October 1, 1991
It was a beautiful fall afternoon in Texas. My wife and I had flown our much-modified Cessna 170 to Austin to see the University of Texas Longhorns play football. When the game was over, we headed home.
I was relaxed during my preflight inspection. After all, it was my airplane. It was always in my own locked hangar when it wasn't flying, and because I am an A&P, I maintained the aircraft myself. I knew there was nothing wrong with it. I had supervised the refueling in Austin and knew that the correct quantity of 100LL to fill both tanks had been put on board. On my walk-around, I did the same thing many high-wing aircraft owners do. I just looked at the fuel tank caps from the ground. I knew the tanks were full, and the caps appeared to be in place, so I didn't go look for a ladder. I was satisfied that we were ready to fly.
Our home airport in Duncan, Oklahoma, would be easy for me to find. Go north out of Austin, pick up V17, and follow it for 252 nm to Duncan. I had made this flight every fall to every home ball game for so many years that, in the very good VFR weather we had, I didn't even need to look at my charts. I knew every landmark along the route. As soon as we cleared the Austin ARSA, I turned the volume down on both com radios and relaxed. The weather was so good that I didn't even look at the nav receivers. I certainly did not expect any problems flying the same route I had flown close to a hundred times before. Much later, I realized that, by being so complacent, I set myself up for what happened.
About an hour out of Austin, we were level at 6,500 feet about 27 nm northwest of Waco on V17 when I saw the first indication that I had trouble. Both of my electric fuel gauges were showing one-half full when they should have been showing about three-fourths each. Were those gas caps really put on right, or was fuel being siphoned out of the tanks? I didn't know. At this point, I easily could have turned back to Madison Cooper Airport at Waco. It was only about 15 minutes away. A precautionary landing to check out the problem would have made sense, but I knew there were a number of airports along the route. I figured I could land later if necessary. I switched the fuel from "Both" to "Left" to see if this would make any difference. Thirty minutes later, both fuel gauges were down to one fourth. I still was not sure what was happening, but I was beginning to consider my options. We were about 45 minutes from home. If fuel really was being siphoned out of the tanks, we wouldn't make it at the rate the gauges were going down. I elected to continue toward home for a time.
When both fuel gauges reached the empty mark, we were still about 15 minutes from the Duncan airport. I decided to call Fort Sill Approach, which controls our local airspace. I figured that I was committed to try to make the Duncan airport but that if I didn't make it, I wanted someone to know where we were. A call to Fort Sill brought no response. I then tried the other radio and another mike. Still no answer. About that time, l realized that I couldn't hear Fort Sill talking to anyone else. This was unusual. Then at long last I looked at the ammeter. When I saw the ammeter showing a high rate of discharge, "the light came on" as they say. I knew at once that I had a failure in the charging system. I knew the battery was almost discharged, and that explained why the radios wouldn't work. It probably also explained why the electric fuel gauges were now both pointing at empty. Probably. I had not actually put my hands on the fuel tank caps. I didn't know they were installed properly. There was still a possibility that fuel was being siphoned out of the tanks and that the gauges were reading empty because the tanks really were empty or nearly so. I maintained 6,500 feet until within gliding distance of the Duncan airport. The approach and landing were uneventful, and the fuel tanks only required the amount to fill that they should after a 2.3-hour flight.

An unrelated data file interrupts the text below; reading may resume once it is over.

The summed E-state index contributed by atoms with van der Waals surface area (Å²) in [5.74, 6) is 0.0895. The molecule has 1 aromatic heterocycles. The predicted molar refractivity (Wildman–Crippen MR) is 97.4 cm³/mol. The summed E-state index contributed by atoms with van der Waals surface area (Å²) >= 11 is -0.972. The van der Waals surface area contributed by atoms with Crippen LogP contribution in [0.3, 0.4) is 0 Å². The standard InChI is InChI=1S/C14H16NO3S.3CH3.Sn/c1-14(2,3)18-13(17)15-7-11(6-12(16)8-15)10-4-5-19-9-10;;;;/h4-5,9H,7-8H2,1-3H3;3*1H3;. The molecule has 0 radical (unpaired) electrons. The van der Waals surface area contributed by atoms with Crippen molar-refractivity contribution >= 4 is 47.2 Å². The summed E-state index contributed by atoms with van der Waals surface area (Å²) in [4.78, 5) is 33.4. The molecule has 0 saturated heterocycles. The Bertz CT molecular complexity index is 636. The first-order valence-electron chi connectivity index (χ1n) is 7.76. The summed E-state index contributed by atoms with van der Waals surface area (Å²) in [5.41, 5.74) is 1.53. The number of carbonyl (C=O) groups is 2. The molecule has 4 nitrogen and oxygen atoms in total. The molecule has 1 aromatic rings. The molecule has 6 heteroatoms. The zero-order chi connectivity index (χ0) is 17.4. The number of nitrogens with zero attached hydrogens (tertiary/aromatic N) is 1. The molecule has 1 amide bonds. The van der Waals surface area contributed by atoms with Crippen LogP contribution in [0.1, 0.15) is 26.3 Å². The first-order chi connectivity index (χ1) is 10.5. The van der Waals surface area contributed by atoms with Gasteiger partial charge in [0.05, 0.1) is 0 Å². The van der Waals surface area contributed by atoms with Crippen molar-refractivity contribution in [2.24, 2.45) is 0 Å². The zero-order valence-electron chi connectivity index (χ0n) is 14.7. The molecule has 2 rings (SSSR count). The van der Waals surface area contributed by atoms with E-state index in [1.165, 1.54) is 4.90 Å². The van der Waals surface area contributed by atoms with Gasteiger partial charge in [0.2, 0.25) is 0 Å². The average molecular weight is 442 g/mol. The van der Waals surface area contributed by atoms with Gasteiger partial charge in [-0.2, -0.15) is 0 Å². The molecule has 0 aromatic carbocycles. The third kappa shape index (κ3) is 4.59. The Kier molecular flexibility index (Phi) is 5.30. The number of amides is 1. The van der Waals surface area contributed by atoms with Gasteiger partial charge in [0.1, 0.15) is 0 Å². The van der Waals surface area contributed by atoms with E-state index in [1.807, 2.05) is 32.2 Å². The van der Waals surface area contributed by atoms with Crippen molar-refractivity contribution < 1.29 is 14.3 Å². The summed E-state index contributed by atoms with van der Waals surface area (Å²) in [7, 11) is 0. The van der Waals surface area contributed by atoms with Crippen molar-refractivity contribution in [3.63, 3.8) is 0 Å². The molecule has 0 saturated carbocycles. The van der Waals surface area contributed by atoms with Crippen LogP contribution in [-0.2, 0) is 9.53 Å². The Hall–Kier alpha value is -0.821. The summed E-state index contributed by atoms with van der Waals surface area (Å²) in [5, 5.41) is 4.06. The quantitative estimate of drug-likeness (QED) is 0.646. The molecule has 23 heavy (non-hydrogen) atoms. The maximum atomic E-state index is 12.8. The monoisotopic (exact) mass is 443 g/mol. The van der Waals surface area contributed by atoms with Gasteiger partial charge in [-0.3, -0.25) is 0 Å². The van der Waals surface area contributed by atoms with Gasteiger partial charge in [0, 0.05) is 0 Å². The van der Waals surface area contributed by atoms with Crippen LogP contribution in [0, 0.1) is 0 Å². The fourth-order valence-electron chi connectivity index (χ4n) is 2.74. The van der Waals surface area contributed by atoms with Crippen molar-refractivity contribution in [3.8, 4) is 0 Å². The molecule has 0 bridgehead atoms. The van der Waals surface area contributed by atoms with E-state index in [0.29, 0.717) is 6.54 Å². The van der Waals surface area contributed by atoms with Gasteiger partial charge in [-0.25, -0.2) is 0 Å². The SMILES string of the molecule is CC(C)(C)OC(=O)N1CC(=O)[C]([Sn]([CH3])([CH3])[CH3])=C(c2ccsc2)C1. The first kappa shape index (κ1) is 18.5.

I did some serious thinking after this flight and reached the following conclusions:
The ammeter must be included in the instrument scan on VFR flights just as it is on IFR flights. The most important conclusion of all is that, at least on Cessna airplanes, if there is a failure in the charging system, the electric fuel gauges will go to empty as battery power is lost. The gauges do not change instantly, but they do move much faster than they should for the amount of fuel being used. A pilot who does not understand this easily could decide to make a precautionary landing in an open field when the fuel gauges read empty.
Jack Bradley, AOPA 792121, holds a commercial pilot certificate with a multiengine rating. A retired petroleum engineer, Bradley owns a Cessna Turbo Centurion II. He has accumulated 5,600 hours in 31 years of flying.
The Flying Physicians Association (FPA) has become the latest group to lend support to third-class medical reform and urge government officials to speed up their review of the Federal Aviation Administration’s (FAA) notice of proposed rulemaking (NPRM). The NPRM would expand the number of pilots who could fly without needing to obtain a third-class medical certificate, a standard that has been successfully used by sport pilots for a decade.
California pilot Christopher Braun has created a revamped version of the cleco plier that is said to be lighter and more ergonomic.
There is no shortage of pilots in eastern Washington, but there does seem to be a scarcity of clubs in that part of the country.
VOLUNTEER AT AN AOPA FLY-IN NEAR YOU!
SHARE YOUR PASSION. VOLUNTEER AT AN AOPA FLY-IN. CLICK TO LEARN MORE >>>
VOLUNTEER LOCALLY AT AOPA FLY-IN! CLICK TO LEARN MORE >>>
BE A PART OF THE FLY-IN VOLUNTEER CREW! CLICK TO LEARN MORE >>>